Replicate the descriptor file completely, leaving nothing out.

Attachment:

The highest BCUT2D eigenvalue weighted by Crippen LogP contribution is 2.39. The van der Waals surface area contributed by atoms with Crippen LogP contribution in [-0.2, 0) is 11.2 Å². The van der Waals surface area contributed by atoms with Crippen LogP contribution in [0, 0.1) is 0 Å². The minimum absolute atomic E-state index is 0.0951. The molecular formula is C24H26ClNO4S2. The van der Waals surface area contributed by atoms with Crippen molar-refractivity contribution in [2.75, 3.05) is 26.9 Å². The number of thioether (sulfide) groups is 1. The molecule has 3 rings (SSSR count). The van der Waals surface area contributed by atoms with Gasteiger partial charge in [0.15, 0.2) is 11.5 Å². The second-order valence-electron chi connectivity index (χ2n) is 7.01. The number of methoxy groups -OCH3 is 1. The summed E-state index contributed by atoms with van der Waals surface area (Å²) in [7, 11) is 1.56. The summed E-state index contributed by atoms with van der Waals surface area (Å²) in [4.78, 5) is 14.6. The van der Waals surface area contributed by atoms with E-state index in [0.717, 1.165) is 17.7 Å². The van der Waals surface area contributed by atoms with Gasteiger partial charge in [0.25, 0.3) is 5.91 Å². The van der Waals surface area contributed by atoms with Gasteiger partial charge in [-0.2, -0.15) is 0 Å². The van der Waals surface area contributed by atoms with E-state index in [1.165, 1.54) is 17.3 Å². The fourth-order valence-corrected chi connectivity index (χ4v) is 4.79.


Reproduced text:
The highest BCUT2D eigenvalue weighted by Crippen LogP contribution is 2.39. The van der Waals surface area contributed by atoms with Crippen LogP contribution in [-0.2, 0) is 11.2 Å². The van der Waals surface area contributed by atoms with Crippen LogP contribution in [0, 0.1) is 0 Å². The minimum absolute atomic E-state index is 0.0951. The molecular formula is C24H26ClNO4S2. The van der Waals surface area contributed by atoms with Crippen molar-refractivity contribution in [2.75, 3.05) is 26.9 Å². The number of thioether (sulfide) groups is 1. The molecule has 3 rings (SSSR count). The van der Waals surface area contributed by atoms with Gasteiger partial charge in [0.15, 0.2) is 11.5 Å². The second-order valence-electron chi connectivity index (χ2n) is 7.01. The number of methoxy groups -OCH3 is 1. The summed E-state index contributed by atoms with van der Waals surface area (Å²) in [7, 11) is 1.56. The summed E-state index contributed by atoms with van der Waals surface area (Å²) in [4.78, 5) is 14.6. The van der Waals surface area contributed by atoms with E-state index in [0.717, 1.165) is 17.7 Å². The van der Waals surface area contributed by atoms with Gasteiger partial charge in [0.25, 0.3) is 5.91 Å². The van der Waals surface area contributed by atoms with Gasteiger partial charge in [-0.2, -0.15) is 0 Å². The van der Waals surface area contributed by atoms with E-state index in [1.165, 1.54) is 17.3 Å². The fourth-order valence-corrected chi connectivity index (χ4v) is 4.79.